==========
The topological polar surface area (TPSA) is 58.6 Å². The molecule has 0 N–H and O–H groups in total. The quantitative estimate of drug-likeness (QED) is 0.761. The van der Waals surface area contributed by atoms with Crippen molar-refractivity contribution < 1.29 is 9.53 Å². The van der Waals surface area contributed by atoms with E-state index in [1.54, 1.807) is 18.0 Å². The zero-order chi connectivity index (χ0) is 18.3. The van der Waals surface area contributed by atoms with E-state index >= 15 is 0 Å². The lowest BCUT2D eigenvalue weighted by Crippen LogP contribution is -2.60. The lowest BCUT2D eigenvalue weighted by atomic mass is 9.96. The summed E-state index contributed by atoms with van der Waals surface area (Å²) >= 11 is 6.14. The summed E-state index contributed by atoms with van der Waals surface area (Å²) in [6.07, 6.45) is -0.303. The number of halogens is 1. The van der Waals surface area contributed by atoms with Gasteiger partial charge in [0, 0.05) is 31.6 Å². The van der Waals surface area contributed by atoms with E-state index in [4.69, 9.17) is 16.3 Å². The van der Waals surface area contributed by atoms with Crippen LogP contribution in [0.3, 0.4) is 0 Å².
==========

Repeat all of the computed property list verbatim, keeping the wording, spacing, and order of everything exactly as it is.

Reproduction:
The topological polar surface area (TPSA) is 58.6 Å². The molecule has 0 N–H and O–H groups in total. The quantitative estimate of drug-likeness (QED) is 0.761. The van der Waals surface area contributed by atoms with Crippen molar-refractivity contribution < 1.29 is 9.53 Å². The van der Waals surface area contributed by atoms with E-state index in [1.54, 1.807) is 18.0 Å². The zero-order chi connectivity index (χ0) is 18.3. The van der Waals surface area contributed by atoms with E-state index >= 15 is 0 Å². The lowest BCUT2D eigenvalue weighted by Crippen LogP contribution is -2.60. The lowest BCUT2D eigenvalue weighted by atomic mass is 9.96. The summed E-state index contributed by atoms with van der Waals surface area (Å²) >= 11 is 6.14. The summed E-state index contributed by atoms with van der Waals surface area (Å²) in [6.07, 6.45) is -0.303. The number of halogens is 1. The van der Waals surface area contributed by atoms with Gasteiger partial charge in [0, 0.05) is 31.6 Å². The van der Waals surface area contributed by atoms with E-state index in [4.69, 9.17) is 16.3 Å². The van der Waals surface area contributed by atoms with Crippen LogP contribution in [0.3, 0.4) is 0 Å².